Sinus disease is a complex and wide ranging topic with many facets. Symptoms include facial pain or pressure, nasal obstruction, thick, discolored nasal discharge and significant alteration of taste and smell.
Each year approximately 37 million Americans suffer from sinus related diseases. What is more, Americans spend $5.8 billion each year on health care costs contributable to sinusitis, making this disease an enormous public health issue. Sinus disease is a complex and wide ranging topic that go well beyond the scope of this website, but here we seek to educate our patients and referring physicians about some of the basic concepts surrounding this disease entity.
The sinuses are hollow, bone and mucus lined spaces that lie just to the side of the nose and extend up to the bottom of our skull. There are several different sinuses in the human head and include two large paired maxillary (sometimes referred to as cheek sinuses), two frontal and sphenoid sinuses and multiple ethmoid sinuses. Although the function of the sinuses is subject to some controversy, most agree that the sinuses serve to warm, filter and humidify inspired air. In addition, these structures lessen the weight of the skull, act as a brace to absorb energy to protect the brain from trauma and play a role in creating certain resonances for human speech. The sinus mucosa has millions of tiny hairs called cilia that serve to push fluid and foreign material towards fixed openings called ostia. If this mucosa swells this can lead to build up of fluid and potential colonization with viruses, fungi, bacteria or chronic inflammation.
Inflammation of the sinuses (sinusitis) is at times a difficult diagnosis to make and is often confused with processes confined to the nose itself (allergic or infectious rhinitis) or those outside the nose (migraine headaches). According to the American Rhinologic Society, there are several major clinical criteria to diagnose sinusitis, these include facial pain or pressure, nasal obstruction, thick, discolored nasal discharge and significant alteration of taste and smell. There are also several more minor criteria and these include headache, tooth pain, foul smelling breath, ear pressure and cough. Often the diagnosis of sinusitis is corroborated by an endoscopic nasal examination (where we look in your nose with a very small lighted tube) and/or a sinus CT scan to look for objective signs of swelling and infection in the nose and sinuses. In order to allow our patients to get rapid diagnosis and treatment of their sinus issues, our office has our own CT scanner that takes high resolution images of the sinuses.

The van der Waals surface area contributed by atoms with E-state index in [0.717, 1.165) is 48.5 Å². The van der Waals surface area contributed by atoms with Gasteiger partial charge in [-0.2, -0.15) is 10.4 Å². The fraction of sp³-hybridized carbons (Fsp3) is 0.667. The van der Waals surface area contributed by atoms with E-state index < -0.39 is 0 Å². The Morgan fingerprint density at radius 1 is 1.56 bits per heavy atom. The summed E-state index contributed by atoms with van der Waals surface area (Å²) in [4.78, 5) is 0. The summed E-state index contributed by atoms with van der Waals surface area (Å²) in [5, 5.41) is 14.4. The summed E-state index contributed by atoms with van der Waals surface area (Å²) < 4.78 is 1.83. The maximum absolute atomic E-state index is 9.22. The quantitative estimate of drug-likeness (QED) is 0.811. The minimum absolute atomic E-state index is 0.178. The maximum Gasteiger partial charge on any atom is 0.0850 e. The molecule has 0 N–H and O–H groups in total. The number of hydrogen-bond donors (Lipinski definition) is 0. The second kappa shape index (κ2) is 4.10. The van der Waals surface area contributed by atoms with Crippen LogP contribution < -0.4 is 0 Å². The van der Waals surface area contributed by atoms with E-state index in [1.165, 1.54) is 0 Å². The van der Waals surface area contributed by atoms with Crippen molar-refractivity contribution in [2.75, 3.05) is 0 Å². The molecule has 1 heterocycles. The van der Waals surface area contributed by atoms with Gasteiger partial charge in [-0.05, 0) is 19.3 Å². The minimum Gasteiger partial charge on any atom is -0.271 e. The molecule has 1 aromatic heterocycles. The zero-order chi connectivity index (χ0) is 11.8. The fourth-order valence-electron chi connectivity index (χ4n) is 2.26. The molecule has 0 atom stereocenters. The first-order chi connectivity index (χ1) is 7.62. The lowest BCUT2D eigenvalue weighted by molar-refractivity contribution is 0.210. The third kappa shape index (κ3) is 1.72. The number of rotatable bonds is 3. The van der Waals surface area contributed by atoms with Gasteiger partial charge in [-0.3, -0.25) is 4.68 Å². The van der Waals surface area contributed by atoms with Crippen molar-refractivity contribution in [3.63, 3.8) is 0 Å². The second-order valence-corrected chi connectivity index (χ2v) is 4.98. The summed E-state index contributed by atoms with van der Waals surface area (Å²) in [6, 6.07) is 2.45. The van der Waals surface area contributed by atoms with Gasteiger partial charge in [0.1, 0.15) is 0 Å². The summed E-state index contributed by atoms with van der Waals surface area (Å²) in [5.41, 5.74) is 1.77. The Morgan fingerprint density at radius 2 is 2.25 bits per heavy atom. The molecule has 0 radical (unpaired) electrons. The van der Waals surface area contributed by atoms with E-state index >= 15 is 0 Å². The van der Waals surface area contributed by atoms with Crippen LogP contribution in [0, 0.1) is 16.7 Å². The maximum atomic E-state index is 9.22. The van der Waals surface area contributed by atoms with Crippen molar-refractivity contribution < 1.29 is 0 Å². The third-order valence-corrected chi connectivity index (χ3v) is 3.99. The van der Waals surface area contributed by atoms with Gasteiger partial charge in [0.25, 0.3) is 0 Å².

Sinus disease is not just one entity but many. Overall infectious or inflammatory sinus disease can be broken up into acute (quick onset) or chronic (over a long period of time). Acute sinusitis is the most common form of sinusitis and is typically treated with a combination of antibiotics and agents to decrease inflammation in the nose. This type of infection typically resolves quickly over the course of a week or two. Surgery is typically not performed in this setting unless the patient has a complication of sinusitis (which can include spread to the eye, meninges or brain itself), or occasionally for patients that get multiple infections due to a structural abnormality.
Chronic sinusitis is more of a structural and inflammatory problem where the patient suffers over most of the year with sinus symptoms. Typically for this problem patients are given an aggressive long-term course of antibiotics combined with a nasal steroid and/or an oral steroid combined with other medications. Failure of symptoms and CT findings to resolve with this treatment strategy are an indication for endoscopic sinus surgery.
There are several other types of sinus issues, many of which are related to fungus. Fungus likes warm and moist environments, and when host defenses are damaged or working improperly, the sinuses make a very attractive setting. Fungal sinus disease has varied presentations and can range from an isolated fungus ball that is of little consequence to invasive fungus that in immuno-suppressed patients can be life threatening. Depending on the type of fungus and the severity of the infection treatment can range from medicines which reduce swelling to allow the fungus to be removed by the body, to endoscopic sinus surgery.
An additional kind of sinus disease occurs in conjunction with polyps. These polyps are typically related to allergy and inflammation and can fill the nose and block the sinuses. They may occasionally be associated with asthma and aspirin sensitivity (known as Samter's triad). These polyps are typically sensitive to oral steroids, but this usually serves to debulk rather than cure the disease. Typically these patients require periodic endoscopic sinus surgery to keep these polyps and the resultant sinusitis at bay.
Sinus tumors, although relatively uncommon do occur as well. These can range from benign and low grade malignant lesions that can be removed via a minimally invasive endoscopic approach to tumors that are extremely aggressive and require removal of most or all of the entire cheek bone (maxilla) and occasionally the base of the skull and eye as well. These tumors typically present with symptoms similar to those of sinusitis but fail to respond to treatment. They are usually diagnosed with nasal endoscopy as well as CT scanning and magnetic resonance imaging (MRI).
Otolaryngologists from our group have extensive experience in treating both medical and surgical sinus issues and if you or one of your patients has sinus problems you wish to be evaluated please don't hesitate to give us a call.
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Mild Disease that can usually be treated with just over-the counter medications
Increasingly severe disease that can be helped with medical and/or surgical intervention. Consultation with a physician is recommended.